Issue 39 October 2021 - Journal - Page 28
UK Legal Protection
for Workers with Long COVID
Most legal COVID-19 restrictions have now been lifted in Scotland, England and Wales. As a
result, city centres and commuter routes are beginning to resemble what they looked like before the
pandemic. However, it is estimated that more than 2 million people are still suffering the effects of
long COVID. According to a recent survey undertaken by the Office of National Statistics, 6.2%
of adults in Great Britain believe they may have experienced long COVID since the start of the
pandemic. Of this group, 57% reported that long COVID had negatively affected their general
wellbeing, 39% reported it had negatively affected their ability to exercise and 30% reported it had
negatively affected their work.
12 months or longer. It will therefore be for a tribunal
to predict how long the impairment may last. As time
passes, it seems viable that a tribunal could find that
long COVID can amount to a disability under the
As a result, employers must consider how to manage
employees with long COVID. There is not a one-sizefits-all solution, and employers need to consider this in
terms of implementing and following policies.
What is long COVID?
The term "long COVID" has been most commonly
used to describe signs and symptoms that continue to
occur or develop for more than 12 weeks, and are not
explained by an alternative diagnosis, after an individual has contracted and suffered the effects of acute
How should employers approach a case where an
employee says they have long COVID?
Our advice to employers is to treat long COVID as
any other health condition. Employers should ensure
they have relevant medical evidence in front of them
before making any decisions. Specific medical
evidence obtained for the purposes of litigation will
likely be even more important than previously,
whether this is from a respiratory consultant, mental
health professional, cardiovascular expert or otherwise. Where previously a decision may have been
made based on GP notes, these notes are unlikely to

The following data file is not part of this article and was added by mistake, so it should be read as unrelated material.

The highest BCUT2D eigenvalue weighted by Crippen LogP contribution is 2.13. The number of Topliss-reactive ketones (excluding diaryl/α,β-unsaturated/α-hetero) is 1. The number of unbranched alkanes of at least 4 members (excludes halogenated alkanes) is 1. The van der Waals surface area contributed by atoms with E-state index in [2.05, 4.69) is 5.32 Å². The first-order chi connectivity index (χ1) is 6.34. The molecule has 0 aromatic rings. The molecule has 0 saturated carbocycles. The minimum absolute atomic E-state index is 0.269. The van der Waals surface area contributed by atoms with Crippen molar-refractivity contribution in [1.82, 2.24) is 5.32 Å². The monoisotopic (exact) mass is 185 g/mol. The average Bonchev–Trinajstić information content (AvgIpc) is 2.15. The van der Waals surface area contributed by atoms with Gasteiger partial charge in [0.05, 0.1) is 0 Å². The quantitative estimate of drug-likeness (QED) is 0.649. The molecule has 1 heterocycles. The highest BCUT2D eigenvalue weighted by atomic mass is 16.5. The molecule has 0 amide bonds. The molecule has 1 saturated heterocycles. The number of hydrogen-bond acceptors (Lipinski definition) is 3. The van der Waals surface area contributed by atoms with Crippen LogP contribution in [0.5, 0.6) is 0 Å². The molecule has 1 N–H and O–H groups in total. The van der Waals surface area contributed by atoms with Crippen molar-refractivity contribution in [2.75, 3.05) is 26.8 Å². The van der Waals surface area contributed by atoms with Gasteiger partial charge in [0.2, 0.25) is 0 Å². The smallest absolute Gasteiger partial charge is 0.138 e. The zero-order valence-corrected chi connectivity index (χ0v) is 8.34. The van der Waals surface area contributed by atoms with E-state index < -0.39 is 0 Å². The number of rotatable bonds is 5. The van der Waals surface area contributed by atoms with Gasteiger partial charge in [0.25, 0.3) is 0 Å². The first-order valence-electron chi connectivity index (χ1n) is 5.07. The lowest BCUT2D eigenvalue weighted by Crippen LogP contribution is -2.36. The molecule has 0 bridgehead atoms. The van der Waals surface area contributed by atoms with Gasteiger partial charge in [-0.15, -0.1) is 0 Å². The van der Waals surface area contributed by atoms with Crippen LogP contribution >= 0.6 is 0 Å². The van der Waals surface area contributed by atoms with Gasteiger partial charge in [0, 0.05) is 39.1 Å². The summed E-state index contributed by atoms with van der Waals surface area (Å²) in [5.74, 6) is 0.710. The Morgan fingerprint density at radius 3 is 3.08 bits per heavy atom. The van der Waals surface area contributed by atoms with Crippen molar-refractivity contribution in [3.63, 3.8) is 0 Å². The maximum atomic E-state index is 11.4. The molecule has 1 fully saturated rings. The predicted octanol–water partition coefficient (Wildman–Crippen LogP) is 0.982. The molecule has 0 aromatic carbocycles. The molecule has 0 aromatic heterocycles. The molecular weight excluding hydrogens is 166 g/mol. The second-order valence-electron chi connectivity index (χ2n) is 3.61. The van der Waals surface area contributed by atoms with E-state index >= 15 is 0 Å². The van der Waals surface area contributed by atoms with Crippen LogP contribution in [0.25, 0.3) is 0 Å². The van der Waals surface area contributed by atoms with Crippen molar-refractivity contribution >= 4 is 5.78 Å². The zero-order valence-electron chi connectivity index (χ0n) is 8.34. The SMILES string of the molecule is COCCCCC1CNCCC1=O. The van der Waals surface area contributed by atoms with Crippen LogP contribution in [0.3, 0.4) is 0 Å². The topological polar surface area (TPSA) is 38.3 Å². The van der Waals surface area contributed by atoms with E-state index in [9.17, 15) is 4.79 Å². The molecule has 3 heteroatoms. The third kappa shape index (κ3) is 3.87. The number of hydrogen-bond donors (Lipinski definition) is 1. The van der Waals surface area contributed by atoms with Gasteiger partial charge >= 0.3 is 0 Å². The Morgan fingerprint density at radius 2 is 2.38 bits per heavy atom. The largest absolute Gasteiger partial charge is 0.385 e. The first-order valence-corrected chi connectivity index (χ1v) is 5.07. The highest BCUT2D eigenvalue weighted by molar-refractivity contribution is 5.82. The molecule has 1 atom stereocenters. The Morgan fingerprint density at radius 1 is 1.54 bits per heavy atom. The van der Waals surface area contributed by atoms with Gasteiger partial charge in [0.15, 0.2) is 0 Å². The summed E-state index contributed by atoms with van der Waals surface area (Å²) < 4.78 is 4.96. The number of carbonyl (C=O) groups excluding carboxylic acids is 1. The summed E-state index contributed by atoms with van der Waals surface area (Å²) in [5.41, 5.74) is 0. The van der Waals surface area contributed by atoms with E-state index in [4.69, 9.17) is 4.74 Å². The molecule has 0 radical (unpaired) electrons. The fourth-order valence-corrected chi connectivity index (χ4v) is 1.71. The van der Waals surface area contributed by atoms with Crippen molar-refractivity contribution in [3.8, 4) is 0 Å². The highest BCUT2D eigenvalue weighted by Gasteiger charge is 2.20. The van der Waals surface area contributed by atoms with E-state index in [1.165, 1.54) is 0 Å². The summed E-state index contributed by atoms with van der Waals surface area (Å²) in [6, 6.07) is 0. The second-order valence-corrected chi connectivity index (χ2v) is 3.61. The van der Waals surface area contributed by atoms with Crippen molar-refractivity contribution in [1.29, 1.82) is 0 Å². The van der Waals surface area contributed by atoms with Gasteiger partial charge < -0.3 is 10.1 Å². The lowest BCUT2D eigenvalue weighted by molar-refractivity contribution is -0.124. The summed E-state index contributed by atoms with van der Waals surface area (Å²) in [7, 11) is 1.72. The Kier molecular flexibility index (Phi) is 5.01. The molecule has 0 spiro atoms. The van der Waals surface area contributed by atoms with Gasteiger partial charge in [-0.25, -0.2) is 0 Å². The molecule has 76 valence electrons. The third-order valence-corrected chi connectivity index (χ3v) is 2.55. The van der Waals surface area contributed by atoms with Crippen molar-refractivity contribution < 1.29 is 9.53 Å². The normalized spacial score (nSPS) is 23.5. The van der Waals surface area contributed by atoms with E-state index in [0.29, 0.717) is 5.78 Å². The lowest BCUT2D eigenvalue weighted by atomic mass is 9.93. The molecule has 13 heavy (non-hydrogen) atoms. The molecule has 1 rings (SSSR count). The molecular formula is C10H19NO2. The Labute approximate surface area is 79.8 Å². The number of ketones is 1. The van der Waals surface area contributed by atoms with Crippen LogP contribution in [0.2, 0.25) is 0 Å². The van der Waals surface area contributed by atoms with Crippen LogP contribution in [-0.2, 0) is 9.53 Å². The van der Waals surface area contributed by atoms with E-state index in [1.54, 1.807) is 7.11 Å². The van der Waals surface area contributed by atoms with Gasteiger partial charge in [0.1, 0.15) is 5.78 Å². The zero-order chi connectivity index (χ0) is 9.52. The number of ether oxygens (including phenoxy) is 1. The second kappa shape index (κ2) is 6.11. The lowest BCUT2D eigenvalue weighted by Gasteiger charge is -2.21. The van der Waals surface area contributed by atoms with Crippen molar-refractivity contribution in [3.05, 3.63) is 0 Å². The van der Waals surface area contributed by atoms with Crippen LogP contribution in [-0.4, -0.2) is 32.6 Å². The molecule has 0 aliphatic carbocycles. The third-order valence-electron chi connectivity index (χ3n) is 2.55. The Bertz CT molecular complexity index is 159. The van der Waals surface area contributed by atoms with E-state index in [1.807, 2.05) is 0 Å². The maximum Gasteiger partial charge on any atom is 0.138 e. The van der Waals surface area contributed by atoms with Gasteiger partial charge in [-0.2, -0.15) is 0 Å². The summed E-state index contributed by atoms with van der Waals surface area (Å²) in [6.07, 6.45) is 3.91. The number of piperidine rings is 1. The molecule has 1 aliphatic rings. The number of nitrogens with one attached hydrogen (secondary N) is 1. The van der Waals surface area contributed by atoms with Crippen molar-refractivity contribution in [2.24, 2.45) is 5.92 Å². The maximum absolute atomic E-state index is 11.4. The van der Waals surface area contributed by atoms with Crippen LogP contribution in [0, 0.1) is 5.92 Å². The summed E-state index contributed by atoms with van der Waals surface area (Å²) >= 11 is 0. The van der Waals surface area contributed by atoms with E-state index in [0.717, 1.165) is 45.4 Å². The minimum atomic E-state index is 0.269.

be sufficient to draw a sensible conclusion when it
comes to cases of long COVID.
The Trade Union Congress (TUC) recently conducted a study relating to workers' experiences of long
COVID. The TUC found that the symptoms of those
suffering the effects of long COVID were varied and
each individual surveyed experienced these symptoms to greater or lesser extents. Fatigue, brain fog,
shortness of breath, difficulty concentrating, memory
problems, pain-related symptoms and depression
were the most commonly experienced symptoms.
The employer should come to a decision as to whether
an employee is disabled under the Equality Act by
considering the evidence. An employer may consider
that there is a high likelihood that the employee's
condition amounts to a disability and look to meet its
duties to the employee. In doing so, it does not need
to formally concede the position on disability, it can
simply agree to work with the employee to alleviate
the impact and, if appropriate, help get the employee
back to work. This could involve looking at workplace
provisions, criteria and practices (PCPs), such as working hours, workload, physical tasks and travel requirements, and making adjustments to these.
Could long COVID amount to a disability?
The TUC has argued that long COVID should be
deemed a disability. However, as discussed above, the
effects of long COVID can be different for different
people. Each case will need to be considered on its
own merits as to whether their condition qualifies as a
The Equality Act 2010 defines a disability as a
physical or mental impairment that has a "substantial"
and "long-term" adverse effect on a person's ability to
do normal daily activities. Employment tribunals do
not focus so much on the medical label given to a
condition, but will look at the effect of the impairment.
Someone suffering from chronic fatigue will likely
be considered to be suffering from a physical impairment. Someone who struggles with concentrating will
likely be considered to be suffering from a mental
As to what adjustments must be made, this will depend
on what is reasonable, considering factors such as the
cost, the practicality of making the adjustment and its
effectiveness. There has been case law which has looked
at whether it is reasonable to extend full pay during
absences as an adjustment. On balance, the cases have
decided that employers will only rarely be required to
extend sick pay as a reasonable adjustment because it
does not usually assist the employee to work. However
if an employer provides permanent health insurance
benefits, the expectation that the employer does what
it can to ensure the employee can benefit from this may
"Substantial" means more than "minor or trivial"
and so has a low threshold. "Long-term" means it has
lasted or is likely to last 12 months or longer.
However, long COVID is a new condition and it is
unlikely any case coming before a tribunal now will be
on the basis that someone has had long COVID for
EXPERT WITNESS JOURNAL
O C TO B E R 2 0 2 1